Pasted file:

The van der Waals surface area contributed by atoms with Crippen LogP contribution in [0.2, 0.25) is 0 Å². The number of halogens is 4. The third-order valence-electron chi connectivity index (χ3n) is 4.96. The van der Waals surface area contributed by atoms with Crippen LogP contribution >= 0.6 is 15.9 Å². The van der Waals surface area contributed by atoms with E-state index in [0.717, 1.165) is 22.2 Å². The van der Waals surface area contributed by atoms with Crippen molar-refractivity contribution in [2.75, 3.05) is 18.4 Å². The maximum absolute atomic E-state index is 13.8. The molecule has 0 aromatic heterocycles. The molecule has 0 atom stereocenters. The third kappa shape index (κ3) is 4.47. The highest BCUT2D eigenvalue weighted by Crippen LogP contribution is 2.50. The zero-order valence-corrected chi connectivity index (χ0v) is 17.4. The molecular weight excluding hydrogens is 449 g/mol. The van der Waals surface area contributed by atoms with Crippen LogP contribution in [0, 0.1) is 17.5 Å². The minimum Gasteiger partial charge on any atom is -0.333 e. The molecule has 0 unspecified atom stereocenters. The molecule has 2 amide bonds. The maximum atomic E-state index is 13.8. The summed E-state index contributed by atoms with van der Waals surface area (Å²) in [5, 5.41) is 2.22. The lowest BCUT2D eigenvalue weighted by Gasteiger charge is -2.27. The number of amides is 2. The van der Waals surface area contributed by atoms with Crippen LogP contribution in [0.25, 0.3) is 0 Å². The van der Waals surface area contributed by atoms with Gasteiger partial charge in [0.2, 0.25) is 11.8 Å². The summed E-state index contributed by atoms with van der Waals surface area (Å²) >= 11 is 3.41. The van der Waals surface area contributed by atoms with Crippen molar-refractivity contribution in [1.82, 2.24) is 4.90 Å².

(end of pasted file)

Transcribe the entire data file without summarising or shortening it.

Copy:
The van der Waals surface area contributed by atoms with Crippen LogP contribution in [0.2, 0.25) is 0 Å². The number of halogens is 4. The third-order valence-electron chi connectivity index (χ3n) is 4.96. The van der Waals surface area contributed by atoms with Crippen LogP contribution >= 0.6 is 15.9 Å². The van der Waals surface area contributed by atoms with E-state index in [0.717, 1.165) is 22.2 Å². The van der Waals surface area contributed by atoms with Crippen molar-refractivity contribution in [2.75, 3.05) is 18.4 Å². The maximum absolute atomic E-state index is 13.8. The molecule has 0 aromatic heterocycles. The molecule has 0 atom stereocenters. The third kappa shape index (κ3) is 4.47. The highest BCUT2D eigenvalue weighted by Crippen LogP contribution is 2.50. The zero-order valence-corrected chi connectivity index (χ0v) is 17.4. The molecular weight excluding hydrogens is 449 g/mol. The van der Waals surface area contributed by atoms with Crippen LogP contribution in [0, 0.1) is 17.5 Å². The minimum Gasteiger partial charge on any atom is -0.333 e. The molecule has 0 unspecified atom stereocenters. The molecule has 2 amide bonds. The maximum atomic E-state index is 13.8. The summed E-state index contributed by atoms with van der Waals surface area (Å²) in [5, 5.41) is 2.22. The lowest BCUT2D eigenvalue weighted by Gasteiger charge is -2.27. The number of amides is 2. The van der Waals surface area contributed by atoms with Crippen LogP contribution in [0.25, 0.3) is 0 Å². The van der Waals surface area contributed by atoms with Gasteiger partial charge in [0.2, 0.25) is 11.8 Å². The summed E-state index contributed by atoms with van der Waals surface area (Å²) >= 11 is 3.41. The van der Waals surface area contributed by atoms with Crippen molar-refractivity contribution in [1.82, 2.24) is 4.90 Å².